Daniel S. Chertow, M.D., M.P.H.

Senior Investigator

Emerging Pathogens Section

NIH Clinical Center

Building 10, Room 2C145
10 Center Drive
Bethesda, MD 20892



Research Topics

Influenza pathogenesis and treatment are research interests of Dr. Chertow. Recent investigations have focused on the study of influenza and bacterial co-pathogenesis in a mouse model and characterization of the clinical, microbiologic, and molecular virology features of fatal 1918 influenza and pneumonia cases.


Dr. Chertow is a Tenure-Track Investigator in the Critical Care Medicine Department at the National Institutes of Health (NIH) Clinical Center and in the Laboratory of Immunoregulation, National Institute of Allergy and Infectious Diseases. He is a Fellow in the American College of Critical Care Medicine, and a member of the Infectious Diseases Society of America and the American Public Health Association. He serves as a senior officer in the United States Public Health Service (USPHS).

Dr. Chertow received his undergraduate degree in Sociology from Boston College, his degree in Medicine from Northwestern University, and his degree in Public Health from the University of California, Berkeley. He completed residency training in Internal Medicine at the University of California, San Diego and training as an Epidemic Intelligence Service Officer at the United States Centers for Disease Control and Prevention. Fellowship training in Critical Care Medicine was completed at NIH and Infectious Diseases at Johns Hopkins University.

Dr. Chertow's translational research program employs advanced animal models and detailed natural history studies in humans to improve understanding of the pathophysiology and molecular pathogenesis of severe emerging viral infections including Influenza A, Ebola, and Zika viruses to guide improved clinical management of these infections.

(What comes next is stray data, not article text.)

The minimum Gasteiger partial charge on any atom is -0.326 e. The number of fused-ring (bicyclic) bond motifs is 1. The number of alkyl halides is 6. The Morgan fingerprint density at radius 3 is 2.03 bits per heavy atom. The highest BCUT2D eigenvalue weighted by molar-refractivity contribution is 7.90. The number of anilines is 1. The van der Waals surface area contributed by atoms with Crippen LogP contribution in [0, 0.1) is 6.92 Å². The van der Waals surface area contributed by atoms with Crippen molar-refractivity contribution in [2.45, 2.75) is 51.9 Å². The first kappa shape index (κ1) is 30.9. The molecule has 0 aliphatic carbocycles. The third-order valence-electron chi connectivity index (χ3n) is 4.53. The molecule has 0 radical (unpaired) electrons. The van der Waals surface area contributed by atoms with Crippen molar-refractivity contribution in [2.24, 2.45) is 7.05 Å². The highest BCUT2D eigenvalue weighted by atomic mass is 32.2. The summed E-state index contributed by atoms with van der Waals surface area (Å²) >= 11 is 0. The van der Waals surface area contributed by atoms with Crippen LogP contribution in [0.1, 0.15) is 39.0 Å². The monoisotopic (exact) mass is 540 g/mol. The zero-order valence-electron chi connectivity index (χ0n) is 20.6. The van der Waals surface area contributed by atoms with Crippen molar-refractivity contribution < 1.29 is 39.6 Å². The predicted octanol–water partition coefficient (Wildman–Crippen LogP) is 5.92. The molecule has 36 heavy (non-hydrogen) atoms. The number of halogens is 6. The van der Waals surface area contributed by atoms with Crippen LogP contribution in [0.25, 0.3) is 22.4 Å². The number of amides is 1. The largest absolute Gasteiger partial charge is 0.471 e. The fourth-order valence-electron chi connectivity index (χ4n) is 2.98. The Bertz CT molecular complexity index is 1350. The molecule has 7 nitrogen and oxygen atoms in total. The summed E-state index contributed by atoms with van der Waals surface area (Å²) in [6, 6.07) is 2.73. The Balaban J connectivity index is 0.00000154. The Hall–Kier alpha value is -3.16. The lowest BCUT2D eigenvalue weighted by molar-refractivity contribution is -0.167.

Honors and Awards
USPHS Meritorious Service Medal, 2017; USPHS Presidential Unit Citation, 2016; Lasker-Bloomberg Public Service Award, 2015; NIH Director's Award, 2015; NIH Clinical Center Director's Award, 2014; USPHS Unit Commendations, 2012, 2010, and 2005; USPHS Citation, 2011

Selected Publications

  1. Chertow DS, Kleine C, Edwards JK, Scaini R, Giuliani R, Sprecher A. Ebola virus disease in West Africa--clinical manifestations and management. N Engl J Med. 2014;371(22):2054-7.
  2. Chertow DS, Nath A, Suffredini AF, Danner RL, Reich DS, Bishop RJ, Childs RW, Arai AE, Palmore TN, Lane HC, Fauci AS, Davey RT. Severe Meningoencephalitis in a Case of Ebola Virus Disease: A Case Report. Ann Intern Med. 2016;165(4):301-4.
  3. Barnes KG, Kindrachuk J, Lin AE, Wohl S, Qu J, Tostenson SD, Dorman WR, Busby M, Siddle KJ, Luo CY, Matranga CB, Davey RT, Sabeti PC, Chertow DS. Evidence of Ebola Virus Replication and High Concentration in Semen of a Patient During Recovery. Clin Infect Dis. 2017;65(8):1400-1403.
  4. Khurana S, Ravichandran S, Hahn M, Coyle EM, Stonier SW, Zak SE, Kindrachuk J, Davey RT Jr, Dye JM, Chertow DS. Longitudinal Human Antibody Repertoire against Complete Viral Proteome from Ebola Virus Survivor Reveals Protective Sites for Vaccine Design. Cell Host Microbe. 2020;27(2):262-276.e4.
  5. Stein SR, Ramelli SC, Grazioli A, Chung JY, Singh M, Yinda CK, Winkler CW, Sun J, Dickey JM, Ylaya K, Ko SH, Platt AP, Burbelo PD, Quezado M, Pittaluga S, Purcell M, Munster VJ, Belinky F, Ramos-Benitez MJ, Boritz EA, Lach IA, Herr DL, Rabin J, Saharia KK, Madathil RJ, Tabatabai A, Soherwardi S, McCurdy MT, NIH COVID-19 Autopsy Consortium, Peterson KE, Cohen JI, de Wit E, Vannella KM, Hewitt SM, Kleiner DE, Chertow DS. SARS-CoV-2 infection and persistence in the human body and brain at autopsy. Nature. 2022;612(7941):758-763.

Related Scientific Focus Areas

This page was last updated on Saturday, September 2, 2023